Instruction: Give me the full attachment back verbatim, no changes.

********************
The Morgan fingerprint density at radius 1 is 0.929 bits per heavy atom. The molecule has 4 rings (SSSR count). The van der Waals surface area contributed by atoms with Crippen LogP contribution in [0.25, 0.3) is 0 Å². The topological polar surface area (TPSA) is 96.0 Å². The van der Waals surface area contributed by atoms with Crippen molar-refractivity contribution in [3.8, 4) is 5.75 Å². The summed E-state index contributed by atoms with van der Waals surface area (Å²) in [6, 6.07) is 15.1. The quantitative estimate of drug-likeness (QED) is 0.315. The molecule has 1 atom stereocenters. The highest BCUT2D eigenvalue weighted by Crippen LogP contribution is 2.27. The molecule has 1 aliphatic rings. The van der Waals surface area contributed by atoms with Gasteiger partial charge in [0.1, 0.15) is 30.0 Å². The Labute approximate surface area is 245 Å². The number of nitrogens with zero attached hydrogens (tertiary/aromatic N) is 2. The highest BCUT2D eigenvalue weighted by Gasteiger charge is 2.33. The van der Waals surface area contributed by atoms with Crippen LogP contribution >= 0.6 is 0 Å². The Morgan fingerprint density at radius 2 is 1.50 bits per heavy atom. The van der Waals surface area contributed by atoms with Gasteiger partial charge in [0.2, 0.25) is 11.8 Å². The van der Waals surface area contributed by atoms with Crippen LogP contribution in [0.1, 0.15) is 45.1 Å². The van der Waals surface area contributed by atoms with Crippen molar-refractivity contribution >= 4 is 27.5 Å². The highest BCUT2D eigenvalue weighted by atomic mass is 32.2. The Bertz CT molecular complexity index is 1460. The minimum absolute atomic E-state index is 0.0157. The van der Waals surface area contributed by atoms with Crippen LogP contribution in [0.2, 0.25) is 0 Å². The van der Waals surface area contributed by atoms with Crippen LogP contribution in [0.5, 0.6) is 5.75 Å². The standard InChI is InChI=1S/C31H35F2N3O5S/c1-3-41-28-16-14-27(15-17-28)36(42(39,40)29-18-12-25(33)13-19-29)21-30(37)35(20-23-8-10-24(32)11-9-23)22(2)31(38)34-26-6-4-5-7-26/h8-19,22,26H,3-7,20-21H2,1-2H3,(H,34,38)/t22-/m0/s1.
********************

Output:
The Morgan fingerprint density at radius 1 is 0.929 bits per heavy atom. The molecule has 4 rings (SSSR count). The van der Waals surface area contributed by atoms with Crippen LogP contribution in [0.25, 0.3) is 0 Å². The topological polar surface area (TPSA) is 96.0 Å². The van der Waals surface area contributed by atoms with Crippen molar-refractivity contribution in [3.8, 4) is 5.75 Å². The summed E-state index contributed by atoms with van der Waals surface area (Å²) in [6, 6.07) is 15.1. The quantitative estimate of drug-likeness (QED) is 0.315. The molecule has 1 atom stereocenters. The highest BCUT2D eigenvalue weighted by Crippen LogP contribution is 2.27. The molecule has 1 aliphatic rings. The van der Waals surface area contributed by atoms with Gasteiger partial charge in [0.1, 0.15) is 30.0 Å². The Labute approximate surface area is 245 Å². The number of nitrogens with zero attached hydrogens (tertiary/aromatic N) is 2. The highest BCUT2D eigenvalue weighted by Gasteiger charge is 2.33. The van der Waals surface area contributed by atoms with Crippen LogP contribution >= 0.6 is 0 Å². The Morgan fingerprint density at radius 2 is 1.50 bits per heavy atom. The van der Waals surface area contributed by atoms with Gasteiger partial charge in [0.2, 0.25) is 11.8 Å². The van der Waals surface area contributed by atoms with Crippen LogP contribution in [0.1, 0.15) is 45.1 Å². The van der Waals surface area contributed by atoms with Crippen molar-refractivity contribution >= 4 is 27.5 Å². The highest BCUT2D eigenvalue weighted by atomic mass is 32.2. The Bertz CT molecular complexity index is 1460. The minimum absolute atomic E-state index is 0.0157. The van der Waals surface area contributed by atoms with Crippen LogP contribution in [0.2, 0.25) is 0 Å². The van der Waals surface area contributed by atoms with Crippen LogP contribution in [0.5, 0.6) is 5.75 Å². The standard InChI is InChI=1S/C31H35F2N3O5S/c1-3-41-28-16-14-27(15-17-28)36(42(39,40)29-18-12-25(33)13-19-29)21-30(37)35(20-23-8-10-24(32)11-9-23)22(2)31(38)34-26-6-4-5-7-26/h8-19,22,26H,3-7,20-21H2,1-2H3,(H,34,38)/t22-/m0/s1.